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Why Day Students at Boarding Schools Matter

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The label “boarding school” implies that all the students live on campus. But that’s not always true. Often schools accept both day and boarding students. It’s up to you – the prospective student – to decide how the ratio of boarders to day students affects the ambience of the school and whether that’s a good fit for you.

At schools that offer boarding, the average percentage of boarders is about 70 percent, according to boardingschoolreview.com. But, that can vary widely depending on several factors: whether a boarding school is in a rural or urban area; whether it offers a specialized program, such as a military-school curriculum; whether it is focused on therapeutic programs or learning differences; or whether it simply limits day students in order to strengthen the common experience.

Why does the percentage of boarders matter? Here are some things to think about or ask when you tour schools:

  • What are weekends like on campus and if there are day students, how are they included in weekend or after-class activities?

  • Would you like the opportunity to get to know local kids or would you rather have a tighter-knit school community? If you make friends with day students, what are the rules about visiting their homes?

  • If there are few, or no day students, how do boarders get to know the community or city? Are there activities, clubs or community service projects that get you off campus?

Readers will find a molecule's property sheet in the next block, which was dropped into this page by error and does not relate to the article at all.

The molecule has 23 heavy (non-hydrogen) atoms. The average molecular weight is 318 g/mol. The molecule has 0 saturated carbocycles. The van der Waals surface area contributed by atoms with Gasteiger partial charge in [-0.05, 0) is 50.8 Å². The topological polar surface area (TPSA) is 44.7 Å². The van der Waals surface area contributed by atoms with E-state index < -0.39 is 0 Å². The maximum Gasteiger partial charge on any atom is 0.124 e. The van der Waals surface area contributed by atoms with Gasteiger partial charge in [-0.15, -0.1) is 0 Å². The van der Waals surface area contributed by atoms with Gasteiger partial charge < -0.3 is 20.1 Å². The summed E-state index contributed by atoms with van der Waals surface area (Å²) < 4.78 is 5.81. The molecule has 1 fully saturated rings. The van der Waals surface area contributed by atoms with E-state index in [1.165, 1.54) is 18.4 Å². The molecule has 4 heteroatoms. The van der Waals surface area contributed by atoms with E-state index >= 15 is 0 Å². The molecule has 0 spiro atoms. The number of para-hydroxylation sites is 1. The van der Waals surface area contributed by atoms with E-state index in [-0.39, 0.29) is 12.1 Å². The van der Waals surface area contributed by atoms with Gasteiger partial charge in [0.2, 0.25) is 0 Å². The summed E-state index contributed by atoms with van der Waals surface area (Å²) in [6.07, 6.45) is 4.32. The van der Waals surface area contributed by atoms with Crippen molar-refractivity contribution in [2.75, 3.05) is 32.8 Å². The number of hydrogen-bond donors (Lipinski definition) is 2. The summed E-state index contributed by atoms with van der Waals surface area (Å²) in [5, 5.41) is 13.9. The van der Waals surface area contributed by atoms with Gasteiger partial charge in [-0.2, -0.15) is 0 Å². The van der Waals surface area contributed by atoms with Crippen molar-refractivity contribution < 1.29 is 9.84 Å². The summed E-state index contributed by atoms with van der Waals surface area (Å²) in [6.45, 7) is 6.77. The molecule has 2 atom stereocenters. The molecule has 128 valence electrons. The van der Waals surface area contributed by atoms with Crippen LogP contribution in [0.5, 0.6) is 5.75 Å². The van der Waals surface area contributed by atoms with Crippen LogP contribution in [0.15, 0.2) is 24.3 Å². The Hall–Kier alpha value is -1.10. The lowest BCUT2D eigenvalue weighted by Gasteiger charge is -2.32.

• Does the school have the economic, racial or social diversity you want and how does the boarders-to-day-students ratio affect that?

All boarding schools, no matter if they accept day students or not, try to create community. They do this different ways. At the Holderness School in Holderness, N.H., for example, about 85 percent of of students board, according to the school’s website. But the junior class, both boarding and day students, goes on Out Back, an 11-day adventure in the White Mountains in March.

Here’s how some different schools handle boarders and day students:

St. Paul’s School in Concord, N.H., requires that all students and faculty live on campus – even students from nearby communities. The co-ed school states on its website that this tight community is part of what distinguishes it from other schools and allows faculty to be available both day and night.

Valley Forge Military Academy is another school that is virtually 100 percent boarding. The all-boys military-style school offers both the usual full-time board as well a a weekday boarding option for students who live nearby.

Squaw Valley Academy, a small (85 students) school in Olympic Valley, Calif., says its high number of boarders (95 percent) allows it to be a “24-hour” community that is focused on the outdoors and its location in the Sierra Nevada Mountains.

At Tabor Academy a co-ed boarding and day school in Marion, Mass., about 70 percent of the students are boarders, according to the website. All students have the opportunity to participate in the Caribbean Studies Program offered each winter. It takes place on a schooner in the Virgin Islands and focuses not just on sailing but also on marine science.

And, at the Dana Hall School, an all-girls school in Wellesley, Mass, only about 35 percent of students board, according to the school’s website. But the school, founded in 1881, leans on its long history of traditions to build community among students. And because it’s close to Boston, boarding students get to know girls from all over the city.

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Written by Susan Moeller

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Susan Moeller is a former newspaper editor and reporter who has directed education coverage as well as written about schools and children. She lives on Cape Cod, has three children and is a veteran of the boarding school and college search process.

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